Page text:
Tree Leaves: Bag, Mulch, or Compost Them?

November 20, 2018 | By Roundtree Landscaping

It’s the time of year that your yard and landscape becomes littered with fallen leaves. But, instead of spending hours raking and bagging them all up, why not put those leaves - and the nutrients they contain - to work for you?

Don’t Bag Them!

The leaves that fall from your trees each fall are nutrient-rich and can give back to your soil. They are specifically a great source of carbon for your compost piles. The carbon held in leaves helps to balance out high-nitrogen sources in your compost (like grass clippings), that when combined together, breaks down quicker that each component alone.

Use your Mulching Mower

Mulching mowers help to break up leaves into smaller pieces which speeds up decomposition. Shredding the leaves into finer particles help them break down quicker, which in turn feeds your lawn over time. Mulching leaves on your lawn is good when there is a light layer of leaves; but be careful to not create too thick a layer of leaf litter. If you have a heavy mat of leaves on your lawn, rake some up and put them in the compost.

Winter Insulators & Wildlife Habitat

Leaves are great temperature insulators. If you have tender plants that need some winter protection, you can make a 6” layer of leaves piled around their base. The insulation can help protect plants against wild temperature swings during our winter months. Leaves also provide a habitat for overwintering butterflies and moths pupae, along with creating warm habitat for lizards, turtles, toads, earthworms and many insects.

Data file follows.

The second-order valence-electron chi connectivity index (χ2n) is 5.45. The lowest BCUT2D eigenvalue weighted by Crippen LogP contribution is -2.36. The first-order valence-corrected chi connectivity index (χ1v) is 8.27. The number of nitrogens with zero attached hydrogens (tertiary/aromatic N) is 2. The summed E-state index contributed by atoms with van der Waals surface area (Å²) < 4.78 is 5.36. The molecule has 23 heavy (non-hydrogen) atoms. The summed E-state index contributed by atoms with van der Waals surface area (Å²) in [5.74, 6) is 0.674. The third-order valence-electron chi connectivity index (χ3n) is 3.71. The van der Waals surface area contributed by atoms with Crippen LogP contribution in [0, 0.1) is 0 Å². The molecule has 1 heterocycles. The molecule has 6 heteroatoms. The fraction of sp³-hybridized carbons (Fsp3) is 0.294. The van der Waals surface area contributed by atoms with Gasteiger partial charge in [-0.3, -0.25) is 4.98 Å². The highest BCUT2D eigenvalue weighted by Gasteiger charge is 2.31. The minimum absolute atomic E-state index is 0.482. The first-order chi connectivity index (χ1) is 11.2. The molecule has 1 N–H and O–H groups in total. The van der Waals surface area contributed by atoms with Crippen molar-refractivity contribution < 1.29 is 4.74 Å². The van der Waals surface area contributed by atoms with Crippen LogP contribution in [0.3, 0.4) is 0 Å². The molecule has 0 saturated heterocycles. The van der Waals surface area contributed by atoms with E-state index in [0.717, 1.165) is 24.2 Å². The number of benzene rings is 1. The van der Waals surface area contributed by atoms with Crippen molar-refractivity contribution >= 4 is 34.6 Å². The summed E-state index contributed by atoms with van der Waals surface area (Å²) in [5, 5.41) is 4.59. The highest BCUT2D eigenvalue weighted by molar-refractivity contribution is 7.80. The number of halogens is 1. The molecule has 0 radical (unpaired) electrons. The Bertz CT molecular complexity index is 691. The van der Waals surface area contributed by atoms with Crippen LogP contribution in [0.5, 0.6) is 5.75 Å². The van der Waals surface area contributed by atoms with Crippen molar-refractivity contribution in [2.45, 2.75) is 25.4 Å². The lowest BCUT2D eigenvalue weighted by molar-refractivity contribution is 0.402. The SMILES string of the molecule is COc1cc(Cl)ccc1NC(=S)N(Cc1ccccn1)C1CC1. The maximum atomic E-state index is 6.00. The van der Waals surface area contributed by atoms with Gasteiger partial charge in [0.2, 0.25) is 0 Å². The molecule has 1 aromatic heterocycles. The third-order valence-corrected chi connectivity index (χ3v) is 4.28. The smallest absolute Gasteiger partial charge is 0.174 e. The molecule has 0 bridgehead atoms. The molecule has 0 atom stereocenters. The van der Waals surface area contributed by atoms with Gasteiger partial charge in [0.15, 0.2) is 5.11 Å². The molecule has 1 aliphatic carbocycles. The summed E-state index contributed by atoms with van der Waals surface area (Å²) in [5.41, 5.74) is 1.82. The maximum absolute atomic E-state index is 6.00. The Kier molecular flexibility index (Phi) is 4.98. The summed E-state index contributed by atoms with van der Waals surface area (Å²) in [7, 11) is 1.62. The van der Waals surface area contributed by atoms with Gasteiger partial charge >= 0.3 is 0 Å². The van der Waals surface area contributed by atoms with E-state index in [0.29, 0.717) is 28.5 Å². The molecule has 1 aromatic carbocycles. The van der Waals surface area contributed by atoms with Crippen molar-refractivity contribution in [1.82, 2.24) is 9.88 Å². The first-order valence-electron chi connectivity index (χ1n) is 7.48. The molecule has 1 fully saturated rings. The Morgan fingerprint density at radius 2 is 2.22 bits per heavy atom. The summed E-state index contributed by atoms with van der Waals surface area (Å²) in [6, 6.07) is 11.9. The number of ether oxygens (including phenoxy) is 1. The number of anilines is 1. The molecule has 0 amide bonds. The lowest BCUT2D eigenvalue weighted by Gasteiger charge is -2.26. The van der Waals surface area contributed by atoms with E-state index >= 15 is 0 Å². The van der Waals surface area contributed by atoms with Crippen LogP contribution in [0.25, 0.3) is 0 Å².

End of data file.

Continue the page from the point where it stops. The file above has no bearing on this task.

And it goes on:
Toads apprecaite the insulation leaves provide in the winter.

Make a Leaf Mold

Making a leaf mold is easy, although it does take time. Leaf molds typically contain high levels of calcium and magnesium and help soils retain moisture. Simply rake your leaves into a pile, spray with water, and then cover. Over 1-2 years, the leaves will break down & form the best compost-like additive that you can work into your landscape beds.

Incorporate into Your Soil

If you don’t have a compost pile and are too impatient to wait for a leaf mold, simply shred your leaves and work them back into the top 6” of your garden soil. As they decompose, they will add nutrients and improve soil fertility – something desperately needed in our heavy North Texas soils.

Use as Mulch

Is there an easier and cheaper way to mulch your beds than to use leaves? Once again, you benefit from the added nutrients, but leaves also help to suppress weeds seeds. Of course, if the leaves are left whole, they can form a mat which becomes impenetrable to water – so it’s best to shred them first.

Any of these methods are great ways to use your fall leaves, without adding them to the landfill. If you’re not too keen on doing your own leaf clean up, we’d happy to help you tidy up and help put your leaves to good use!


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